|© UNICEF video|
|A child receives polio vaccine during a National Immunization Day.|
By Jane O’Brien
NEW YORK, 29 September 2005 – UNICEF is to extend cooperation with one of its most important partners in the campaign to wipe out polio. Rotary International has provided more than $180 million to UNICEF for this work and encourages governments to give practical support for the eradication initiative.
“UNICEF occupies a very special position for Rotary,” said Frank Devlyn, Trustee Chairman of The Rotary Foundation at today’s meeting of the UNICEF Executive Board. “We are trying to save children’s lives and this partnership has proved that we can do that. It’s proved that an organisation such as Rotary can come together with UNICEF and do so much more together.”
The Rotary-UNICEF partnership on polio started in 1988 when the World Health Assembly resolved to eradicate the disease. Rotary’s assistance has provided grants to buy oral vaccines and has helped carry out National Immunization Days in countries around the world. Rotary members work with UNICEF staff to coordinate activities on the ground.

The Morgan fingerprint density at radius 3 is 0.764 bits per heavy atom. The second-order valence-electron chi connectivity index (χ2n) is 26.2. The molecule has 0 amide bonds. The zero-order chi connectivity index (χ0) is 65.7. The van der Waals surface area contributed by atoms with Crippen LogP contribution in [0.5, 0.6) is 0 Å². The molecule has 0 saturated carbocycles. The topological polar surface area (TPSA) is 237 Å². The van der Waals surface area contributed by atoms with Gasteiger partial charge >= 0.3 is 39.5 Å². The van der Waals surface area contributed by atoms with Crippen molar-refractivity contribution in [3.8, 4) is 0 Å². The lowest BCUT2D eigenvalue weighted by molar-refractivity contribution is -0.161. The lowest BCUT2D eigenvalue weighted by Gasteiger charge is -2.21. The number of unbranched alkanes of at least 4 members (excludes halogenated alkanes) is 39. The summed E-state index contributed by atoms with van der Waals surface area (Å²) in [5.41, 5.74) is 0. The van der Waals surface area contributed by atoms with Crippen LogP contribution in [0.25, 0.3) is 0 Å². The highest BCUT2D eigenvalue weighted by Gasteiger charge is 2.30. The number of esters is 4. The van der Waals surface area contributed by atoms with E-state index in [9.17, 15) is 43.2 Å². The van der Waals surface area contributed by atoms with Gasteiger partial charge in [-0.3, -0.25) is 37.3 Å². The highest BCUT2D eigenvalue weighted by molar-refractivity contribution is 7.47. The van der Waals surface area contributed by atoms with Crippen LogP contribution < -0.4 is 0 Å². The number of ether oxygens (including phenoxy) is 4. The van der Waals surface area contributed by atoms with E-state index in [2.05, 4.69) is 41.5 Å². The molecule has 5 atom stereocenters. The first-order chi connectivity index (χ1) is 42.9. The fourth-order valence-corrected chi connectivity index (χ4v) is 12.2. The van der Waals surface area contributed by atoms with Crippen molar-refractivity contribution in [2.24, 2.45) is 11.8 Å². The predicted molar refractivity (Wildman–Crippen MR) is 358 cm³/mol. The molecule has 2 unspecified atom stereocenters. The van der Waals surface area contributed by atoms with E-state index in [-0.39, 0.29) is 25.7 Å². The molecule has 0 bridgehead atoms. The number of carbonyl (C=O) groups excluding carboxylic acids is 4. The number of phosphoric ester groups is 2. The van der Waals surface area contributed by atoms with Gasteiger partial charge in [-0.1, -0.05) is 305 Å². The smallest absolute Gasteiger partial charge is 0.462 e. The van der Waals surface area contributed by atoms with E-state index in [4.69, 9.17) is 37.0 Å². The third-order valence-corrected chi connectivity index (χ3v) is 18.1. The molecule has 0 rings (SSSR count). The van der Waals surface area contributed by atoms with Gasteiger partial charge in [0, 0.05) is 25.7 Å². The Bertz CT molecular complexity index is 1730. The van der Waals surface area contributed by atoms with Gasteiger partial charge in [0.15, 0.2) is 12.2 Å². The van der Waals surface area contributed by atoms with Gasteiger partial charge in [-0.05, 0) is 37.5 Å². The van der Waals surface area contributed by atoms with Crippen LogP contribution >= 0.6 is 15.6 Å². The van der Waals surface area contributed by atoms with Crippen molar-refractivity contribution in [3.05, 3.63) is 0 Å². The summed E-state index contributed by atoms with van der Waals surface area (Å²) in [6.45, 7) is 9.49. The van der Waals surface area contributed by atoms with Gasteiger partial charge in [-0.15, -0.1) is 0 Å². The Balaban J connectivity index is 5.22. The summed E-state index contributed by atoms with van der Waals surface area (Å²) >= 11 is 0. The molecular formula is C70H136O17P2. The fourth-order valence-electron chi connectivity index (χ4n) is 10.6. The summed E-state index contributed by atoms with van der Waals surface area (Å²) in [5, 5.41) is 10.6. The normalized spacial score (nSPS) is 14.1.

‘We have an obligation to the world’
In the late 1980s there were 350,000 cases of polio every year in 125 countries. Since the eradication efforts began, the number of cases has been reduced by more than 99 per cent. There are now just six countries where the virus is endemic. Mr. Devlyn believes polio could be eradicated by 2006.
“We are on the right track and if it isn’t [eradicated] we are going to continue working on it,” he says. “We are not going to give up. We are going to continue.
“People who ask for money get what they call donor fatigue and people who are giving call it giving fatigue. But we are not going to be fatigued. We are going to keep working because we have an obligation to the world.”
At today’s UNICEF Executive Board meeting, the two organizations agreed to continue working together until polio is eradicated. Other joint projects are slated for future discussion.